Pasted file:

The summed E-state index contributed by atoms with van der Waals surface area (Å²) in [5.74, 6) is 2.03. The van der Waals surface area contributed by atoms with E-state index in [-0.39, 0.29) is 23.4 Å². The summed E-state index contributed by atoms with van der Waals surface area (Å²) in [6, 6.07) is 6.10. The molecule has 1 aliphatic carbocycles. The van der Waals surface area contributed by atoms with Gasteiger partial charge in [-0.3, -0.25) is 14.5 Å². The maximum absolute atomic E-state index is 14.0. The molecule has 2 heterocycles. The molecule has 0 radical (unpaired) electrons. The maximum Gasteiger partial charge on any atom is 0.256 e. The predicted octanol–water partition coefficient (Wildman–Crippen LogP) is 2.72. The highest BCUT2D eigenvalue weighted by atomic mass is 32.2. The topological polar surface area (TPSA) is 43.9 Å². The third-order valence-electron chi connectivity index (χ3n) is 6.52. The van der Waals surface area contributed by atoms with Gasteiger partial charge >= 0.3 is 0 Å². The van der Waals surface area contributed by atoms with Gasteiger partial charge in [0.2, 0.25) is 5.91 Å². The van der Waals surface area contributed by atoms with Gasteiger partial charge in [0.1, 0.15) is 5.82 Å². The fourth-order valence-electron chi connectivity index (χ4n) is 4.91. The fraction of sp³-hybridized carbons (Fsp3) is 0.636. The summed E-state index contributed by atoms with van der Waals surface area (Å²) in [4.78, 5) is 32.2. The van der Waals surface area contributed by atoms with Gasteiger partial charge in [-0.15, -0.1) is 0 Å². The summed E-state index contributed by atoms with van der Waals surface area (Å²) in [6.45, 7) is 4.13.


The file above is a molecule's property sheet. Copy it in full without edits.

The summed E-state index contributed by atoms with van der Waals surface area (Å²) in [5.74, 6) is 2.03. The van der Waals surface area contributed by atoms with E-state index in [-0.39, 0.29) is 23.4 Å². The summed E-state index contributed by atoms with van der Waals surface area (Å²) in [6, 6.07) is 6.10. The molecule has 1 aliphatic carbocycles. The van der Waals surface area contributed by atoms with Gasteiger partial charge in [-0.3, -0.25) is 14.5 Å². The maximum absolute atomic E-state index is 14.0. The molecule has 2 heterocycles. The molecule has 0 radical (unpaired) electrons. The maximum Gasteiger partial charge on any atom is 0.256 e. The predicted octanol–water partition coefficient (Wildman–Crippen LogP) is 2.72. The highest BCUT2D eigenvalue weighted by atomic mass is 32.2. The topological polar surface area (TPSA) is 43.9 Å². The third-order valence-electron chi connectivity index (χ3n) is 6.52. The van der Waals surface area contributed by atoms with Gasteiger partial charge >= 0.3 is 0 Å². The van der Waals surface area contributed by atoms with Gasteiger partial charge in [0.2, 0.25) is 5.91 Å². The van der Waals surface area contributed by atoms with Gasteiger partial charge in [0.1, 0.15) is 5.82 Å². The fourth-order valence-electron chi connectivity index (χ4n) is 4.91. The fraction of sp³-hybridized carbons (Fsp3) is 0.636. The summed E-state index contributed by atoms with van der Waals surface area (Å²) in [4.78, 5) is 32.2. The van der Waals surface area contributed by atoms with Gasteiger partial charge in [-0.15, -0.1) is 0 Å². The summed E-state index contributed by atoms with van der Waals surface area (Å²) in [6.45, 7) is 4.13.